Re: Tire burn-out during landings

From:         wolfgang@trout.nosc.mil (Lewis E. Wolfgang)
Organization: NCCOSC, NRaD Division
Date:         29 Dec 92 22:53:45 PST
References:   1
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In article 194@ohare.Chicago.COM, rdd@cactus.org (Robert Dorsett) writes:
 
>Strictly speaking, I don't see this as a gyroscopic effect.  We're just
>talking about the rotational momentum set up by a spinning tire, and what to
>do about it.

  (Stuff deleted)
>
> (3) the *additional* wear and tear on the brakes, as they 
>must absorb the spinning energy, in addition to performing their normal 
>task of slowing down the airplane. 
 
>(3) seems the major disqualifier of the idea.  With an inert tire, you'll 
>have *minor* control problems ("bump", and that's it), but the energy absorbed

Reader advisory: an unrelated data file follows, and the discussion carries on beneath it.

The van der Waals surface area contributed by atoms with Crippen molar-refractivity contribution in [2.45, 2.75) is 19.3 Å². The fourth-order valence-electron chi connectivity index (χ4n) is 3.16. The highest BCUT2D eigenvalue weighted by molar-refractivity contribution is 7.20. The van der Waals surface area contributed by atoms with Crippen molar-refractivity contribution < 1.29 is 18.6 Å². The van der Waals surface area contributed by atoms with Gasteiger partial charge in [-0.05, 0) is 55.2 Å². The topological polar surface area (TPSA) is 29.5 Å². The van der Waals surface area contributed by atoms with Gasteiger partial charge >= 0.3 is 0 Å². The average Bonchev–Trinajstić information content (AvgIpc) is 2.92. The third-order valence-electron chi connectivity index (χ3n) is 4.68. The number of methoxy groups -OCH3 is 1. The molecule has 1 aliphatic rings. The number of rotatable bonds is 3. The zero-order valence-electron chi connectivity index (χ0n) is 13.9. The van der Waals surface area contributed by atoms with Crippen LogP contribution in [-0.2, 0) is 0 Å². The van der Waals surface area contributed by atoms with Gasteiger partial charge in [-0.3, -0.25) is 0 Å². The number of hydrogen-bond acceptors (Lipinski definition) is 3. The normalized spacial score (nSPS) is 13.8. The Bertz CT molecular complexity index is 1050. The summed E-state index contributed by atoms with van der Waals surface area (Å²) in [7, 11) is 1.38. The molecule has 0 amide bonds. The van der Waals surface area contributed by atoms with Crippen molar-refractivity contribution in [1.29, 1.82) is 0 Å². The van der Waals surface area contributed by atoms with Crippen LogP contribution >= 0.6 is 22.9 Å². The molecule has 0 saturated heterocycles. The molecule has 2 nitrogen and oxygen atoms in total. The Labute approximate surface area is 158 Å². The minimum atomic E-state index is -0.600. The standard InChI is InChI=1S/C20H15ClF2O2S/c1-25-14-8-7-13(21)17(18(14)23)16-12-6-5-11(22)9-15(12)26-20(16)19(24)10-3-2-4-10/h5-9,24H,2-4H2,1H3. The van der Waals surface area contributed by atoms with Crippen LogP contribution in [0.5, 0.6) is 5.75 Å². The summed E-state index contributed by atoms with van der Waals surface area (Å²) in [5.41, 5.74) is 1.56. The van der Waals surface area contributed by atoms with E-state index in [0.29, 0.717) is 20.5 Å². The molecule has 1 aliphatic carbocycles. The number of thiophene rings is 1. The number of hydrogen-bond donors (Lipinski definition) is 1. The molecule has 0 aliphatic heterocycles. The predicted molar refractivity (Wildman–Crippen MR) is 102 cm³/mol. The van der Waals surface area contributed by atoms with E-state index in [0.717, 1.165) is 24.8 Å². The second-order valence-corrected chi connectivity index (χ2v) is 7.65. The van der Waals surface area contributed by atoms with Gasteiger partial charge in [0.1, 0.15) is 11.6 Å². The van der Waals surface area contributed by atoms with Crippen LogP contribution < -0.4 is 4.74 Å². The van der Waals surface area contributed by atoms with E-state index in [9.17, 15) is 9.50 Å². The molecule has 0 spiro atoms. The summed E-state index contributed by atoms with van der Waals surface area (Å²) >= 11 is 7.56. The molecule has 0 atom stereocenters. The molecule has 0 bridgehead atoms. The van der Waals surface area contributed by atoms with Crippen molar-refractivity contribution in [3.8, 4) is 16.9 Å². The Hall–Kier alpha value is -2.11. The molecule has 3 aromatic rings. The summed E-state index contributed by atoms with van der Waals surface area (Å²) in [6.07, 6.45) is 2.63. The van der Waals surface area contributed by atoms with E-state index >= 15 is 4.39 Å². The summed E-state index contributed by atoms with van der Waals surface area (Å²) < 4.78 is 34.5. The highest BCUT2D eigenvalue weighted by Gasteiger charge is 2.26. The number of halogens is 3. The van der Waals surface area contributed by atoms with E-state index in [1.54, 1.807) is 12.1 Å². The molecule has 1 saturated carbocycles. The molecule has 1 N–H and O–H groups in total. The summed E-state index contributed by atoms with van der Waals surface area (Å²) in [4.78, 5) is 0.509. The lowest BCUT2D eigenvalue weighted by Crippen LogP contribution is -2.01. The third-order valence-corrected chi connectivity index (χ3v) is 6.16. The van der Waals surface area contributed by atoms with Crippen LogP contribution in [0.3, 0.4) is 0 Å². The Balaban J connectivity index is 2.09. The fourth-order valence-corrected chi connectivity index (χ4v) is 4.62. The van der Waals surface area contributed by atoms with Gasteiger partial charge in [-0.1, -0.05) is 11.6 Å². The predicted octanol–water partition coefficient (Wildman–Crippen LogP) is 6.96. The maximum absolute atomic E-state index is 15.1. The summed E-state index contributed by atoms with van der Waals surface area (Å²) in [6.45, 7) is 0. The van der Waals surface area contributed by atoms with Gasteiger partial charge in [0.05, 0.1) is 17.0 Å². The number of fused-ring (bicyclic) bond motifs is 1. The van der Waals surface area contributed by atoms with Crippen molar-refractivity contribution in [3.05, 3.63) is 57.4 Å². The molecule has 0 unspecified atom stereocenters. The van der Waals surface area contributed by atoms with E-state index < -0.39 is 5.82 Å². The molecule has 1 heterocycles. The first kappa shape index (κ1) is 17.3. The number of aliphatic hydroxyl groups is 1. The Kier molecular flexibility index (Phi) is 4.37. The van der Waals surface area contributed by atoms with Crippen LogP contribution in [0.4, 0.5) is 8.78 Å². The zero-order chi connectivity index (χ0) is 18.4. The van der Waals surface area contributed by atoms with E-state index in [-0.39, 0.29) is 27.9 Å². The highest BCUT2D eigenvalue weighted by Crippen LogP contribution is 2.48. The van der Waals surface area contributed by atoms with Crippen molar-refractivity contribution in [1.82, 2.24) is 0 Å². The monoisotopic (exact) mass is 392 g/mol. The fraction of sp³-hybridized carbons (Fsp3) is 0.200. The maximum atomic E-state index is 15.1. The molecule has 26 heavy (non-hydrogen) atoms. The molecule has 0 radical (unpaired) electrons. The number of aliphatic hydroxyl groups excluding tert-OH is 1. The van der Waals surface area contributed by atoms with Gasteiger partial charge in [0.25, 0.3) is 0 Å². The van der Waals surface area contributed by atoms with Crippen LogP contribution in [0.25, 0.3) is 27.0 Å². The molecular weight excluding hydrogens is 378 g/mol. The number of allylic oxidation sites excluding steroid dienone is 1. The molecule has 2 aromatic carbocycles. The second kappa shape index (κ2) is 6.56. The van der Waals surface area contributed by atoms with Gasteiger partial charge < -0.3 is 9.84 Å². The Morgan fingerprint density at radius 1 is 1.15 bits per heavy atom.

>by the tire in *spinning up*, on landing, in itself helps slow the airplane.  
>That smoke's the energy being absorbed by the tire.  If the tire's already up 
>to landing speed, I can easily see landing distances lengthened considerably.

  (lots more stuff deleted)

Robert, I think you have your mass off by several orders of magnitude.  If the
mass of the rotating tires is insignificant compared to the total mass of the
airframe (to negate the gyroscopic effect) then it will contribute negligibly
to the stopping distance.  

Consider, if you will, when the pilot manages to "grease" one on:  no noticeable
deceleration is observe at the moment of touchdown.  There may be a vertical
"bump",  but not a horizontal one.  (if there is no crosswind component)

IMHO you would see no measurable difference in rollout distance or residual heat 
in the brake system.

					Luck
					Lewie
					wolfgang@nosc.mil